As more modern organizations embrace DevOps and adjacent movements (such as Agile, Lean, and Design Thinking), there are stronger calls than ever before for cross-functional, customer-first collaboration. But these calls often devolve into arguments about frameworks and methodologies, rather than agreements about shared principles and practices. In truth, the key to meaningful cross-functional collaboration is often not a matter of adding more frameworks, processes, or tools–but rather of imposing simple, common-sense constraints to force us to actually talk to each other and work together across our functions and silos.
Too Much of a Good Thing
In many organizations, the question of “how do we work together across functions?” is answered with multiple, competing ideas that often originate from within particular silos or functions. Product managers might be more familiar with Agile and Lean, and advocate for the methods and principles with which they are most familiar. Designers might see Design Thinking as a way to elevate design’s strategic positioning. And engineers might approach DevOps as a way to extend transparency and accountability beyond technical teams. The bottom line is that, by and large, these movements are rooted in a highly complementary set of values. If we truly want to collaborate across functions, we must give up the idea that there is only one right way to do so, and that our particular function is the keeper of that one right way.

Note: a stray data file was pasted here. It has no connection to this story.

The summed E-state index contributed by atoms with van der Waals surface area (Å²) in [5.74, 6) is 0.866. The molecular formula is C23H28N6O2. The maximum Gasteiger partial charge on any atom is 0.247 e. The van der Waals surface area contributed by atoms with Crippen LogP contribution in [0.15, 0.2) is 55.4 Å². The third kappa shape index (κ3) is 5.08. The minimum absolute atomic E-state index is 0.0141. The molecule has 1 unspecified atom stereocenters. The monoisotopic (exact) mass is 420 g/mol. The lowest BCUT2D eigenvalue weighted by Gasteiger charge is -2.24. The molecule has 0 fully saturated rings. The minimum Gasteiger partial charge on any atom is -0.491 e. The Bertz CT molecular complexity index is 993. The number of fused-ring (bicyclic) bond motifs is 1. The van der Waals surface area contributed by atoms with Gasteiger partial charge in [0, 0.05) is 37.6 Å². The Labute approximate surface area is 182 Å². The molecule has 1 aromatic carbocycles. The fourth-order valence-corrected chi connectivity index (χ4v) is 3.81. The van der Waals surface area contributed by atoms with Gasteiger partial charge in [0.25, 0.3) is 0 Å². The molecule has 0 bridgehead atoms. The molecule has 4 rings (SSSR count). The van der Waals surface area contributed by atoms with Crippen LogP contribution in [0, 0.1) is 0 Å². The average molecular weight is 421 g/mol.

True Collaboration vs. Collaboration Theater
So, what is the difference between true cross-functional collaboration and the “collaboration theater” that distracts and diminishes many cross-functional teams? It’s actually pretty simple: true collaboration is subtractive, whereas collaboration theater is additive. In other words, true collaboration means making decisions together–choosing one thing from many, removing processes that are not serving our needs, focusing our time and attention on the things that truly matter. Collaboration theater often involves adding more things–more options, more choices, more artifacts and documents that we can litigate and fuss over to avoid making the critical decisions that truly impact our business and our customers.
Simple Constraints for Complex Work
How do we avoid slipping into collaboration theater? In many cases, the simplest step we can take is also the most important: imposing basic constraints on the work we do together. This means, for example, scheduling time-boxed half-hour conversations to make important decisions rather than trading back and forth in long descriptive emails. It means asking our cross-functional colleagues what they need from us directly, rather than making assumptions and then building those assumptions into our own processes. Most of all, it means resisting the urge to insist that “our way”–whatever that way might be–is the only way or the best way. A subtractive approach to collaboration means that we can take simple, deliberately scoped steps to improve the way we work together, rather than piling new ways of working on top of each other.